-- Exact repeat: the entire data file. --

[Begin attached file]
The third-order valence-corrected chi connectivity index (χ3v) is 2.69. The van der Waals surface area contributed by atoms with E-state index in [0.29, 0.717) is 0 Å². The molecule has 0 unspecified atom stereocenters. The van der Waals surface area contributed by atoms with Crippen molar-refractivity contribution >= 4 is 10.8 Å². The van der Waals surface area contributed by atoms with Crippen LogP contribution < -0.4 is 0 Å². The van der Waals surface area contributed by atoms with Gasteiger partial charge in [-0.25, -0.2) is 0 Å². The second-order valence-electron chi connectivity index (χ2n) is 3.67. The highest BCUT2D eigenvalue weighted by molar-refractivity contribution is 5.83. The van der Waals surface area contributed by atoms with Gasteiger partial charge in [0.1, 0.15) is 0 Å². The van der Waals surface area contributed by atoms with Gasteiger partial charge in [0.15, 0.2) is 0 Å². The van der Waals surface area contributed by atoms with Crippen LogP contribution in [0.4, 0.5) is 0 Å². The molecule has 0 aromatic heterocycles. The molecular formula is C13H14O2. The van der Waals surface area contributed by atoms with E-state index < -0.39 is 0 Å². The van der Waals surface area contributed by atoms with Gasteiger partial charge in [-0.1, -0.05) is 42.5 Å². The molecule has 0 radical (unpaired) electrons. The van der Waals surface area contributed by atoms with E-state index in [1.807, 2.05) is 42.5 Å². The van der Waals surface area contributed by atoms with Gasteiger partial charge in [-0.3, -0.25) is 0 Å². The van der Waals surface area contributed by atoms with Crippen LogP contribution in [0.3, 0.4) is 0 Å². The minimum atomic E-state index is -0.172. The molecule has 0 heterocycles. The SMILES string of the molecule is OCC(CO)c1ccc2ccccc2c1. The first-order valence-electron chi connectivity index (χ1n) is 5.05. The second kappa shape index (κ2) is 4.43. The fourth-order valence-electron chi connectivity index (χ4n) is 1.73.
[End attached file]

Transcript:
The third-order valence-corrected chi connectivity index (χ3v) is 2.69. The van der Waals surface area contributed by atoms with E-state index in [0.29, 0.717) is 0 Å². The molecule has 0 unspecified atom stereocenters. The van der Waals surface area contributed by atoms with Crippen molar-refractivity contribution >= 4 is 10.8 Å². The van der Waals surface area contributed by atoms with Crippen LogP contribution < -0.4 is 0 Å². The van der Waals surface area contributed by atoms with Gasteiger partial charge in [-0.25, -0.2) is 0 Å². The second-order valence-electron chi connectivity index (χ2n) is 3.67. The highest BCUT2D eigenvalue weighted by molar-refractivity contribution is 5.83. The van der Waals surface area contributed by atoms with Gasteiger partial charge in [0.1, 0.15) is 0 Å². The van der Waals surface area contributed by atoms with Gasteiger partial charge in [0.15, 0.2) is 0 Å². The van der Waals surface area contributed by atoms with Crippen LogP contribution in [0.4, 0.5) is 0 Å². The molecule has 0 aromatic heterocycles. The molecular formula is C13H14O2. The van der Waals surface area contributed by atoms with E-state index < -0.39 is 0 Å². The van der Waals surface area contributed by atoms with Gasteiger partial charge in [-0.1, -0.05) is 42.5 Å². The molecule has 0 radical (unpaired) electrons. The van der Waals surface area contributed by atoms with E-state index in [1.807, 2.05) is 42.5 Å². The van der Waals surface area contributed by atoms with Gasteiger partial charge in [-0.3, -0.25) is 0 Å². The van der Waals surface area contributed by atoms with Crippen LogP contribution in [0.3, 0.4) is 0 Å². The minimum atomic E-state index is -0.172. The molecule has 0 heterocycles. The SMILES string of the molecule is OCC(CO)c1ccc2ccccc2c1. The first-order valence-electron chi connectivity index (χ1n) is 5.05. The second kappa shape index (κ2) is 4.43. The fourth-order valence-electron chi connectivity index (χ4n) is 1.73.